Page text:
October 25-26, 2014
Hechlingen (Germany) Enduro Park
Link to Part 1
I knew ahead of time that taking pictures wouldn’t be easy in a training like this, but once I was actually on a bike, with full gear and in constant motion, it became painfully obvious that I would be lucky to get any action shots. I eventually figured out a way of attaching the camera to my jacket, but it still required steady riding conditions – not something I experienced very often.
View from our hotel room in the misty morning
There had been a change overnight: one of the instructors had become a father. He got “the call” and left to be with his wife and new child. This left us with one less instructor for the same amount of students. There was a quick reorganization of riders and I was moved to Dan’s group. The instructors did a good job of splitting the two intermediate groups into the lesser and more skilled riders and I think that most of the students were happy with the decisions made.
Dan with “his” GS
Much to my surprise, the first thing we did on Day 2 were some off-the-bike physical exercises and stretches. It was a fun little set of aerobics and everyone took it to heart to get their blood flowing and their limbs limbered. I confess that jumping jacks in enduro motorcycle boots are painful.
I was now in Sille’s group and as our motorcycle warm up she took us immediately on a trail ride, having fun on the woods trails again. These weren’t quite as challenging as yesterday’s woods ride, but considering the muscles screaming in my upper legs, I was ok with that. It also helped that I was also still on the little 200 and having a blast. There were constant reminders that we were in an old quarry and we often came upon abandoned equipment rusting in the woods. It would have liked to have learned more about the history of the park.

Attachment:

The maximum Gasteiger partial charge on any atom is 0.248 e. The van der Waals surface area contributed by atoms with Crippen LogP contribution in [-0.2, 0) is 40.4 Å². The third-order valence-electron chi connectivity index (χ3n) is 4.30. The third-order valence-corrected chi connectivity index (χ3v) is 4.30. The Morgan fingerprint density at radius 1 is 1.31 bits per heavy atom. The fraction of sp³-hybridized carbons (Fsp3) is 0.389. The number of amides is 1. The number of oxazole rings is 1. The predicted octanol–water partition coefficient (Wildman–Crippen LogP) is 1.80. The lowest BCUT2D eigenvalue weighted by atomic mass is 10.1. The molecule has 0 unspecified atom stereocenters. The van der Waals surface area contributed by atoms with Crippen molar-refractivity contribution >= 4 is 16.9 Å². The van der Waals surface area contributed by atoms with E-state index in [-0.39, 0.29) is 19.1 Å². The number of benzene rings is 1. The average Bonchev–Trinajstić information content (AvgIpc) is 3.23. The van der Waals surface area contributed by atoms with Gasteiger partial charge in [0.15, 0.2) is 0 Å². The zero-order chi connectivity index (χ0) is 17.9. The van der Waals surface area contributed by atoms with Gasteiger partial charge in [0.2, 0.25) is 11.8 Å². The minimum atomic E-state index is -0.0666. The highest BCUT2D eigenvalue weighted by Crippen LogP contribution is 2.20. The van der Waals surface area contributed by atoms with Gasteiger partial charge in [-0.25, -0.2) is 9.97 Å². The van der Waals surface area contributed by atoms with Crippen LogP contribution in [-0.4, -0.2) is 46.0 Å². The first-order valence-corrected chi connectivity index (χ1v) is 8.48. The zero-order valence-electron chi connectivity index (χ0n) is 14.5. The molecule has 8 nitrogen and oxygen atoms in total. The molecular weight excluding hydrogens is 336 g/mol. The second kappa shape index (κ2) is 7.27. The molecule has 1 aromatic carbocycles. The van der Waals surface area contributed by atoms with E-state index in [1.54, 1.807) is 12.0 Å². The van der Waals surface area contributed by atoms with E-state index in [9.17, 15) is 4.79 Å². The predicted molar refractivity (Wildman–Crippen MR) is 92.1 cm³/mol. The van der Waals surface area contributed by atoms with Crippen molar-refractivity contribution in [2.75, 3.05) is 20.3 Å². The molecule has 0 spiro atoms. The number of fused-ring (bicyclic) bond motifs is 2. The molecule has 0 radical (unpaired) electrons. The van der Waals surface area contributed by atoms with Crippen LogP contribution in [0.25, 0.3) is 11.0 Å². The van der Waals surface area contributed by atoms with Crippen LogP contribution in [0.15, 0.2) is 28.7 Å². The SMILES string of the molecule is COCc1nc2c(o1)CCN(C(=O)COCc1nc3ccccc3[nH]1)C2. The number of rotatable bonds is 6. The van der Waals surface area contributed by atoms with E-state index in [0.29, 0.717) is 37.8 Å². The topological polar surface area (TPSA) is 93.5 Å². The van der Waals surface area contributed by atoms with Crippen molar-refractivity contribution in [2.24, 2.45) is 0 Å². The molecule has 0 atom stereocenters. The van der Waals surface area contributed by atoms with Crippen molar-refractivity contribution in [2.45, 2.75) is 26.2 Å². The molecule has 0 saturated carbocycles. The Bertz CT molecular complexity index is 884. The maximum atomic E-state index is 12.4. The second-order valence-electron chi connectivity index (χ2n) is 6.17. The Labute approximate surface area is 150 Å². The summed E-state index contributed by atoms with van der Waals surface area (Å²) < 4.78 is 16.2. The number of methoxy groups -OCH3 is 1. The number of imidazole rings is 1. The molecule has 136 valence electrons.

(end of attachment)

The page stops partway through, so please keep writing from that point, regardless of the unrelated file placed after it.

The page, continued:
We came back down to the training area near the bike shed, this time to work on braking. Starting cones marked the stretch where we were to build up speed and another set of cones where we were to begin braking. The first exercise was with the rear brake, the second exercise was with the front wheel and the third exercise was (surprisingly enough) with both wheels. Sille took a lot of time to explain the various bikes’ use of ABS and ACS and when to use each mode and setting. My 200 had none of this special equipment, but my F800 does, so I listened carefully. And it was always fun to watch Sille take off on her bike. She rode a new 1200GS but she was easily just over 5′ tall. Instead of trying to swing her leg over the saddle while the bike was on the side stand, every start was proceeded by her putting her left leg on the peg and then rolling on the throttle. Only once the bike was actually moving did she swing her leg over the seat. Some day I might give this a try. Some day…
It was great to explore the braking tolerances in such a controlled environment and I look forward to trying it at some point on my own motorcycle. In the meantime, I was going to have fun with this one. I admit that the braking practice went on a little longer than I would have liked, but since it was a group lesson we kept at it until Sille was comfortable with each of our performances. And of course, one can never have too much practice. Sille wrapped up the morning session with another trail ride around the park. The sun had come out and it was getting warmer. Fortunately the temperatures never rose very far and I was only slightly too warm in my gear.